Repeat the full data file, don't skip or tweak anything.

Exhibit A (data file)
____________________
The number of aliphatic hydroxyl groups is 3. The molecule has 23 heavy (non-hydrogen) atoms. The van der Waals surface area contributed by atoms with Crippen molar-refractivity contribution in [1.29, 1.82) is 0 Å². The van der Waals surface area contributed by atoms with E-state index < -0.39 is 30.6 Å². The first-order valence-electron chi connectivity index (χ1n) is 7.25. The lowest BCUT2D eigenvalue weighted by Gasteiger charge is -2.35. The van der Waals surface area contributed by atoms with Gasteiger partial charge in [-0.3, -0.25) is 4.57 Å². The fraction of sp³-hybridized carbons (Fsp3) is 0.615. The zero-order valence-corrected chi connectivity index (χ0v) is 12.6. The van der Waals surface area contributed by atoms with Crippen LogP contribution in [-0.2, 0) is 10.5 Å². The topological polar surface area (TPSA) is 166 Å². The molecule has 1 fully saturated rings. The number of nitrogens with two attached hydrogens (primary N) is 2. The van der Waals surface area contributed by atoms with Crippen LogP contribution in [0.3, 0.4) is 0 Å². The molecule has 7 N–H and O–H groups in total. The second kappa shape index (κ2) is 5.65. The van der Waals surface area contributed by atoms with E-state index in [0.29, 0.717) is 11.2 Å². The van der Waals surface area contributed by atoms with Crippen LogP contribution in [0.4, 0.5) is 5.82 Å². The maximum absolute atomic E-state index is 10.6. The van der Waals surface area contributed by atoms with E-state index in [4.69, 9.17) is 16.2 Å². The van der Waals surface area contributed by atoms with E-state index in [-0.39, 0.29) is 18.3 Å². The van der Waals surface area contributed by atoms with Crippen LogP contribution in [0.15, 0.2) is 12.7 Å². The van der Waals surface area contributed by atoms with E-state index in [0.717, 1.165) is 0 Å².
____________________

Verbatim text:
The number of aliphatic hydroxyl groups is 3. The molecule has 23 heavy (non-hydrogen) atoms. The van der Waals surface area contributed by atoms with Crippen molar-refractivity contribution in [1.29, 1.82) is 0 Å². The van der Waals surface area contributed by atoms with E-state index < -0.39 is 30.6 Å². The first-order valence-electron chi connectivity index (χ1n) is 7.25. The lowest BCUT2D eigenvalue weighted by Gasteiger charge is -2.35. The van der Waals surface area contributed by atoms with Gasteiger partial charge in [-0.3, -0.25) is 4.57 Å². The fraction of sp³-hybridized carbons (Fsp3) is 0.615. The zero-order valence-corrected chi connectivity index (χ0v) is 12.6. The van der Waals surface area contributed by atoms with Crippen LogP contribution in [-0.2, 0) is 10.5 Å². The topological polar surface area (TPSA) is 166 Å². The molecule has 1 fully saturated rings. The number of nitrogens with two attached hydrogens (primary N) is 2. The van der Waals surface area contributed by atoms with Crippen LogP contribution in [0.3, 0.4) is 0 Å². The molecule has 7 N–H and O–H groups in total. The second kappa shape index (κ2) is 5.65. The van der Waals surface area contributed by atoms with E-state index in [0.29, 0.717) is 11.2 Å². The van der Waals surface area contributed by atoms with Crippen LogP contribution in [0.4, 0.5) is 5.82 Å². The maximum absolute atomic E-state index is 10.6. The van der Waals surface area contributed by atoms with E-state index in [4.69, 9.17) is 16.2 Å². The van der Waals surface area contributed by atoms with E-state index in [-0.39, 0.29) is 18.3 Å². The van der Waals surface area contributed by atoms with Crippen LogP contribution in [0.15, 0.2) is 12.7 Å². The van der Waals surface area contributed by atoms with E-state index in [0.717, 1.165) is 0 Å².